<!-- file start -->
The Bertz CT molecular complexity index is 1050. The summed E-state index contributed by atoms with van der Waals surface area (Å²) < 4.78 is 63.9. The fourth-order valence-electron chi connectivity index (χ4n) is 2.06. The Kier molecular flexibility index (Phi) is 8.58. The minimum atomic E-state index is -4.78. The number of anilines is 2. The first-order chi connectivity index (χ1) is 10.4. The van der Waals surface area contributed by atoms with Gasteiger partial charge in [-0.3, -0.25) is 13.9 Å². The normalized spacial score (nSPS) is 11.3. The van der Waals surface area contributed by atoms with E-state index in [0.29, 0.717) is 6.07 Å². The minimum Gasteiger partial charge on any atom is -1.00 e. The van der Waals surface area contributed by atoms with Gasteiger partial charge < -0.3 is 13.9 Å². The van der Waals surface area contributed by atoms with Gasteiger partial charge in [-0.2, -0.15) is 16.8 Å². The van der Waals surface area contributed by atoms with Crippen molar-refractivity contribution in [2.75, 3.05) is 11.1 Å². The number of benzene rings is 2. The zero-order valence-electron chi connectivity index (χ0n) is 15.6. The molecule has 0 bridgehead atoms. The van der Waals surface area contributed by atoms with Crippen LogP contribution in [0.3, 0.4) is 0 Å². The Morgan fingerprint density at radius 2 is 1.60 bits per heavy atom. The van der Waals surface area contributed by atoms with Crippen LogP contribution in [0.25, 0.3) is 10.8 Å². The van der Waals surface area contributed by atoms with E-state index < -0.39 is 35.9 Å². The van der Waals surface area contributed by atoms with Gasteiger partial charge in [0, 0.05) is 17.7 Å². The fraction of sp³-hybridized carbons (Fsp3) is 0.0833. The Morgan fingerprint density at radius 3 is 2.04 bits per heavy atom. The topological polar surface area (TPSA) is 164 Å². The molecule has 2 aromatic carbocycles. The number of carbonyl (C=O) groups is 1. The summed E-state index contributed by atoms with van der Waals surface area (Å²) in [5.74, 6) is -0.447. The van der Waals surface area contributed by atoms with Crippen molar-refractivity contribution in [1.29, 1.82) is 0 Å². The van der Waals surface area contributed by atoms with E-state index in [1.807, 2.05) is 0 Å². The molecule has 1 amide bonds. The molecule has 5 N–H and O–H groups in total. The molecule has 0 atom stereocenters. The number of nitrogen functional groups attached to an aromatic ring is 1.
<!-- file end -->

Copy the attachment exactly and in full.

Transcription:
The Bertz CT molecular complexity index is 1050. The summed E-state index contributed by atoms with van der Waals surface area (Å²) < 4.78 is 63.9. The fourth-order valence-electron chi connectivity index (χ4n) is 2.06. The Kier molecular flexibility index (Phi) is 8.58. The minimum atomic E-state index is -4.78. The number of anilines is 2. The first-order chi connectivity index (χ1) is 10.4. The van der Waals surface area contributed by atoms with Gasteiger partial charge in [-0.3, -0.25) is 13.9 Å². The normalized spacial score (nSPS) is 11.3. The van der Waals surface area contributed by atoms with E-state index in [0.29, 0.717) is 6.07 Å². The minimum Gasteiger partial charge on any atom is -1.00 e. The van der Waals surface area contributed by atoms with Gasteiger partial charge < -0.3 is 13.9 Å². The van der Waals surface area contributed by atoms with Gasteiger partial charge in [-0.2, -0.15) is 16.8 Å². The van der Waals surface area contributed by atoms with Crippen molar-refractivity contribution in [2.75, 3.05) is 11.1 Å². The number of benzene rings is 2. The zero-order valence-electron chi connectivity index (χ0n) is 15.6. The molecule has 0 bridgehead atoms. The van der Waals surface area contributed by atoms with Crippen LogP contribution in [0.3, 0.4) is 0 Å². The Morgan fingerprint density at radius 2 is 1.60 bits per heavy atom. The van der Waals surface area contributed by atoms with Crippen LogP contribution in [0.25, 0.3) is 10.8 Å². The van der Waals surface area contributed by atoms with E-state index < -0.39 is 35.9 Å². The van der Waals surface area contributed by atoms with Gasteiger partial charge in [0, 0.05) is 17.7 Å². The fraction of sp³-hybridized carbons (Fsp3) is 0.0833. The Morgan fingerprint density at radius 3 is 2.04 bits per heavy atom. The topological polar surface area (TPSA) is 164 Å². The molecule has 2 aromatic carbocycles. The number of carbonyl (C=O) groups is 1. The summed E-state index contributed by atoms with van der Waals surface area (Å²) in [5.74, 6) is -0.447. The van der Waals surface area contributed by atoms with Crippen molar-refractivity contribution in [1.29, 1.82) is 0 Å². The van der Waals surface area contributed by atoms with E-state index in [1.807, 2.05) is 0 Å². The molecule has 1 amide bonds. The molecule has 5 N–H and O–H groups in total. The molecule has 0 atom stereocenters. The number of nitrogen functional groups attached to an aromatic ring is 1.